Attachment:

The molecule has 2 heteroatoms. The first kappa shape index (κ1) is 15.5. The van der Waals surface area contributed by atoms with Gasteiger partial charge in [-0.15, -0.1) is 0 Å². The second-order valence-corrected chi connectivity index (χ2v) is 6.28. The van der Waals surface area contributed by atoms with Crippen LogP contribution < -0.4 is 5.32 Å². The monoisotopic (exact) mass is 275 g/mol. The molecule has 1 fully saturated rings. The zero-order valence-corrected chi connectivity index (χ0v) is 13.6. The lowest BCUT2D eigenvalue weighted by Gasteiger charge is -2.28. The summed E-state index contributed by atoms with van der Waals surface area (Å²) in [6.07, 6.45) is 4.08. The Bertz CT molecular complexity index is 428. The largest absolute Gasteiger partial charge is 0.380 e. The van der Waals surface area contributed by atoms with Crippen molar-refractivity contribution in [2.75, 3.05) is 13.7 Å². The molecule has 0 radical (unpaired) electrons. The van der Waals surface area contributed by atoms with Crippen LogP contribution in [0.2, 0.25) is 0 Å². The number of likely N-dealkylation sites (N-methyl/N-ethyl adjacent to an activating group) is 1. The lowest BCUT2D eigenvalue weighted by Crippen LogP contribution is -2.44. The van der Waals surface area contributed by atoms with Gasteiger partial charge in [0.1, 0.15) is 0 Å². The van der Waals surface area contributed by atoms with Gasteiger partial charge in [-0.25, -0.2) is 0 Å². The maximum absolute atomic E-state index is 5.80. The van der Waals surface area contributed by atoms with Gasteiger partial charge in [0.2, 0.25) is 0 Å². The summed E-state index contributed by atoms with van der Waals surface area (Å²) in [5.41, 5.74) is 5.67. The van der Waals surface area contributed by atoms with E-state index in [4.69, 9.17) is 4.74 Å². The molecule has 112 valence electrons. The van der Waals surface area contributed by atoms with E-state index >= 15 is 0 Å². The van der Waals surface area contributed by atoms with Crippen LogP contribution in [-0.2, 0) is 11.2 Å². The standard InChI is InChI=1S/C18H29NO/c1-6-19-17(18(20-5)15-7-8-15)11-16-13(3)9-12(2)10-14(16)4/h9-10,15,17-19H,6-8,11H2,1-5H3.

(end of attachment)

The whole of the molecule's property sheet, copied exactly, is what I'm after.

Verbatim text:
The molecule has 2 heteroatoms. The first kappa shape index (κ1) is 15.5. The van der Waals surface area contributed by atoms with Gasteiger partial charge in [-0.15, -0.1) is 0 Å². The second-order valence-corrected chi connectivity index (χ2v) is 6.28. The van der Waals surface area contributed by atoms with Crippen LogP contribution < -0.4 is 5.32 Å². The monoisotopic (exact) mass is 275 g/mol. The molecule has 1 fully saturated rings. The zero-order valence-corrected chi connectivity index (χ0v) is 13.6. The lowest BCUT2D eigenvalue weighted by Gasteiger charge is -2.28. The summed E-state index contributed by atoms with van der Waals surface area (Å²) in [6.07, 6.45) is 4.08. The Bertz CT molecular complexity index is 428. The largest absolute Gasteiger partial charge is 0.380 e. The van der Waals surface area contributed by atoms with Crippen molar-refractivity contribution in [2.75, 3.05) is 13.7 Å². The molecule has 0 radical (unpaired) electrons. The van der Waals surface area contributed by atoms with Crippen LogP contribution in [0.2, 0.25) is 0 Å². The number of likely N-dealkylation sites (N-methyl/N-ethyl adjacent to an activating group) is 1. The lowest BCUT2D eigenvalue weighted by Crippen LogP contribution is -2.44. The van der Waals surface area contributed by atoms with Gasteiger partial charge in [0.1, 0.15) is 0 Å². The van der Waals surface area contributed by atoms with Gasteiger partial charge in [-0.25, -0.2) is 0 Å². The maximum absolute atomic E-state index is 5.80. The van der Waals surface area contributed by atoms with Gasteiger partial charge in [0.2, 0.25) is 0 Å². The summed E-state index contributed by atoms with van der Waals surface area (Å²) in [5.41, 5.74) is 5.67. The van der Waals surface area contributed by atoms with E-state index in [4.69, 9.17) is 4.74 Å². The molecule has 112 valence electrons. The van der Waals surface area contributed by atoms with E-state index >= 15 is 0 Å². The van der Waals surface area contributed by atoms with Crippen LogP contribution in [-0.2, 0) is 11.2 Å². The standard InChI is InChI=1S/C18H29NO/c1-6-19-17(18(20-5)15-7-8-15)11-16-13(3)9-12(2)10-14(16)4/h9-10,15,17-19H,6-8,11H2,1-5H3.